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Session Chair: Kerstin Nolte, Leibniz University Hannover, Germany
Winners or losers: a gender analysis of the economic and social impact of corporate large-scale land acquisition on rural women in Cameroon
Lotsmart Fonjong1, Lucy Fonjong2, Hellen Kasilla3
1University of Buea, Cameroon; 2University of Yaounde I, Cameroon; 3Islamic Relief Worldwide, Kenya
Cameroon like most sub-Saharan Africa has witnessed increase in large-scale land acquisition (LSLA) by local and foreign investors requesting huge hectares of land for investments. The underlying assumption is that LSLA is a win-win undertaking for investors and host countries/communities. Foreign investors are seen as catalysts of development whose capital will put ‘unused land’ into production and modernize agriculture, leading to growth and prosperity. This paper interrogates the situation of rural women in Cameroon based on primary investigations. It argues that, rural women are generally worse-off in the process of LSLA and even when they seems to benefit (jobs, social welfare, and amenities), these benefits are short-lived and replaced by far-reaching negative effects (exclusion, landless, poverty) on their reproductive and productive roles. These effects are obvious since LSLA is presently conceived from investors’ rather than investors/host countries’ perspectives. The current architecture of LSLA thus needs to be inclusive and engendered.
New research about gender, land and mining in Mongolia: deepening understanding of coping strategies in pastoral communities
Elizabeth Daley1, Yansanjav Narangerel2, Zoe Driscoll1
1Mokoro Ltd, United Kingdom; 2People Centered Conservation (PCC), Mongolia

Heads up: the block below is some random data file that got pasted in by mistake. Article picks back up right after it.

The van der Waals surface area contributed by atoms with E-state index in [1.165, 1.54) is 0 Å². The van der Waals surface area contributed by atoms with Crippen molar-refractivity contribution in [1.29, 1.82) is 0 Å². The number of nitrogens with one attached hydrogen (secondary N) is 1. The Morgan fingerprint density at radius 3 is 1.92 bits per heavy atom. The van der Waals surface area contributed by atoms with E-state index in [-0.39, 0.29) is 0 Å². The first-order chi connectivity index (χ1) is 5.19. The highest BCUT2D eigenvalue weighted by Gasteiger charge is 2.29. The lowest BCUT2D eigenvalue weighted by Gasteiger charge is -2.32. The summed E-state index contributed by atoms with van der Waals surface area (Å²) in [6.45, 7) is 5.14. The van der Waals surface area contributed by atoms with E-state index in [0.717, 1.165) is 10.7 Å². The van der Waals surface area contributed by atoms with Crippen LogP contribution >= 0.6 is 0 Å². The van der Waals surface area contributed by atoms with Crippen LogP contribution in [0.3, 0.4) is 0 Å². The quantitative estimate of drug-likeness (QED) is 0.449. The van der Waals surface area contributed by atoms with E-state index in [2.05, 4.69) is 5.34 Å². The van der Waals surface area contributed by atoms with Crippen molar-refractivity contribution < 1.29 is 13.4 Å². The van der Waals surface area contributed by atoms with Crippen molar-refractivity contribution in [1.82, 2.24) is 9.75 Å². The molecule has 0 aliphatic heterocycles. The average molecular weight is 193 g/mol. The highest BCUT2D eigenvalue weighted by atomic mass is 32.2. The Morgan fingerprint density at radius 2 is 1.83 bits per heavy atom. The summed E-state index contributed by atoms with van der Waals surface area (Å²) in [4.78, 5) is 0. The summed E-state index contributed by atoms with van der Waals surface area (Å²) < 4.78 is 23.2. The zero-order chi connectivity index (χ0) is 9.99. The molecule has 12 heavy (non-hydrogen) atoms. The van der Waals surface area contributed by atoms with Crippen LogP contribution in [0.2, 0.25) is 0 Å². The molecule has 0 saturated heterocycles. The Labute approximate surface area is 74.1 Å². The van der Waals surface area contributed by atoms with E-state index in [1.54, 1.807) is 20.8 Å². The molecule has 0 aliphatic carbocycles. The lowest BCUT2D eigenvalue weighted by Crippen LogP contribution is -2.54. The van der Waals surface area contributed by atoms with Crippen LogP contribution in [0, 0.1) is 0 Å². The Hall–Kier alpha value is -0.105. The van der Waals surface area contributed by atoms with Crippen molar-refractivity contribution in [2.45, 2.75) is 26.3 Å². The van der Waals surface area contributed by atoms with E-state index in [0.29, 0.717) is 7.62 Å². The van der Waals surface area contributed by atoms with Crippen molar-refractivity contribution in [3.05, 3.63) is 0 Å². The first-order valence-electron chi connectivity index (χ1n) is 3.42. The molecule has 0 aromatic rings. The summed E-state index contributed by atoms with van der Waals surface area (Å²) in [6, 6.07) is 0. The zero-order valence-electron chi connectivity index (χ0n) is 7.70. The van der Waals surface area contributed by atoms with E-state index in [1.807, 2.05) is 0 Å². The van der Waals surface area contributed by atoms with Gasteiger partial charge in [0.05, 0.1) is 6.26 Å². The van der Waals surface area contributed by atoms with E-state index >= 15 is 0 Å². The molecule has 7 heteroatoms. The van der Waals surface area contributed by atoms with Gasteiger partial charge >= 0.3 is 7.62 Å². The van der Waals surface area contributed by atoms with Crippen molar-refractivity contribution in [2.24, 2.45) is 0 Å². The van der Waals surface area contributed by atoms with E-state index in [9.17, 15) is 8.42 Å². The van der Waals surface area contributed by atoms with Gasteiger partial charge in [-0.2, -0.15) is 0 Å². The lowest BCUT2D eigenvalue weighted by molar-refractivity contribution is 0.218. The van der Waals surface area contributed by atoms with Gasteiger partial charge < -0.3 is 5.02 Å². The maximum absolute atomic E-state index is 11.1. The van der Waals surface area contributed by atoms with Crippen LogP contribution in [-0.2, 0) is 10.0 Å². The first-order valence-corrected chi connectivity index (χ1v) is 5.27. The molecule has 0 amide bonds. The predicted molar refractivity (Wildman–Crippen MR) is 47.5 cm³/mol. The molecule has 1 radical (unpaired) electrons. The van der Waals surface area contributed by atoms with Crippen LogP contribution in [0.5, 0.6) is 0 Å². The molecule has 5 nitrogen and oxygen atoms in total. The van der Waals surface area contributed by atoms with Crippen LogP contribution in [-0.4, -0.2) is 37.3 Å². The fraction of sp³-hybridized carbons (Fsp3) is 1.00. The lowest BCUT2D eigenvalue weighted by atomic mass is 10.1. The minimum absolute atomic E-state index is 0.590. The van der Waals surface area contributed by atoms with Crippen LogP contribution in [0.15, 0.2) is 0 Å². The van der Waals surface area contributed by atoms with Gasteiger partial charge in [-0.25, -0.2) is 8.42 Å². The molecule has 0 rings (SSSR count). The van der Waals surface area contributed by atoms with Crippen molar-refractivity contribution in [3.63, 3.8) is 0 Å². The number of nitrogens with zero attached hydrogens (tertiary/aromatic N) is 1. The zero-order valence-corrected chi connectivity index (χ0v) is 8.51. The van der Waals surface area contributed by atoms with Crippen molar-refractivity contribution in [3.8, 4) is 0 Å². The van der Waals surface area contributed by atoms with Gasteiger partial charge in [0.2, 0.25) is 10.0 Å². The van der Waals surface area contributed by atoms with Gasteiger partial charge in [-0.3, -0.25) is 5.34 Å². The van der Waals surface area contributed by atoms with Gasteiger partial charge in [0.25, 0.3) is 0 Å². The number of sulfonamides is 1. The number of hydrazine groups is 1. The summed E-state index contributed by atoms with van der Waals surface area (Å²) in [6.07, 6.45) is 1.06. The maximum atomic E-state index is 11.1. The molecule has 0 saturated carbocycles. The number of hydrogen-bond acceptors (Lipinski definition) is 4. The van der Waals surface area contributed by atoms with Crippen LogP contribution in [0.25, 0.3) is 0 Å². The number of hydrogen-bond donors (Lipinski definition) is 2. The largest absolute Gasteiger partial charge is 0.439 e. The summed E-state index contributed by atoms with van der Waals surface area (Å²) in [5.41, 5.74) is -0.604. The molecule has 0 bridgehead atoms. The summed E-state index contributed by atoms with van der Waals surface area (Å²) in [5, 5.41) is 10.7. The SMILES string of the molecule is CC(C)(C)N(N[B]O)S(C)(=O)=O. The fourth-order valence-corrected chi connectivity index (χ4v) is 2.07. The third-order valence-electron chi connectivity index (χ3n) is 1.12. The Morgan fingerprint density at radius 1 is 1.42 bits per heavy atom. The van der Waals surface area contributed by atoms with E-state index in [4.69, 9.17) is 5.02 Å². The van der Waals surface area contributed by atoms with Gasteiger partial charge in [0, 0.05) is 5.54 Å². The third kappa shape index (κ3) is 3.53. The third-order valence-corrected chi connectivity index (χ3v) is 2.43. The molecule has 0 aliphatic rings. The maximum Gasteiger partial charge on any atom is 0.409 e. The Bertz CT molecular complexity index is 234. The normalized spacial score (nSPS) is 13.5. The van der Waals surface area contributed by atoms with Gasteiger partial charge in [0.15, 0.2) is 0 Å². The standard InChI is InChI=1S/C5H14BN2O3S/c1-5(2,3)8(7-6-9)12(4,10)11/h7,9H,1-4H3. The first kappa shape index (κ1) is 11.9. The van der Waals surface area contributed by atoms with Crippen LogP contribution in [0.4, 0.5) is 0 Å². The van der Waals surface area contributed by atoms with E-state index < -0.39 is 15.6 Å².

This paper shares findings from new research on gender and land in a pastoralist community in central-western Mongolia, with a complex structure of investment and operations in gold mining. The paper examines what has been learned from the research about people's coping strategies in the face of social and environmental change, specifically in the context of the development of mining since the transition from socialism and in a relatively isolated area. Comparisons are made with similar studies in other communities in Mongolia, where it is found that in some ways female-headed households are less vulnerable in this new research community, while many men are in fact the vulnerable members of the community.
Strengthening women's voices in land governance in the context of commercial pressures on land
Over the past two years, IIED has been working with local partners in selected communities in Senegal, Tanzania and Ghana to develop, test and when possible upscale tools and approaches to strengthen rural women’s voices in local land governance in the context of commercial pressures on land.This paper will distil insights from this work, documenting the tools and approaches developed and implemented in each country and presenting key challenges and lessons learned.The paper will explain the rationale behind each approach and provide a step by step description of the implementation process. It will also explore the challenges met during implementation and the mitigation strategies developed to overcome them. It will draw specific lessons for each geography, compare and contrast the approaches and identify broader lessons exploring their potential for replication.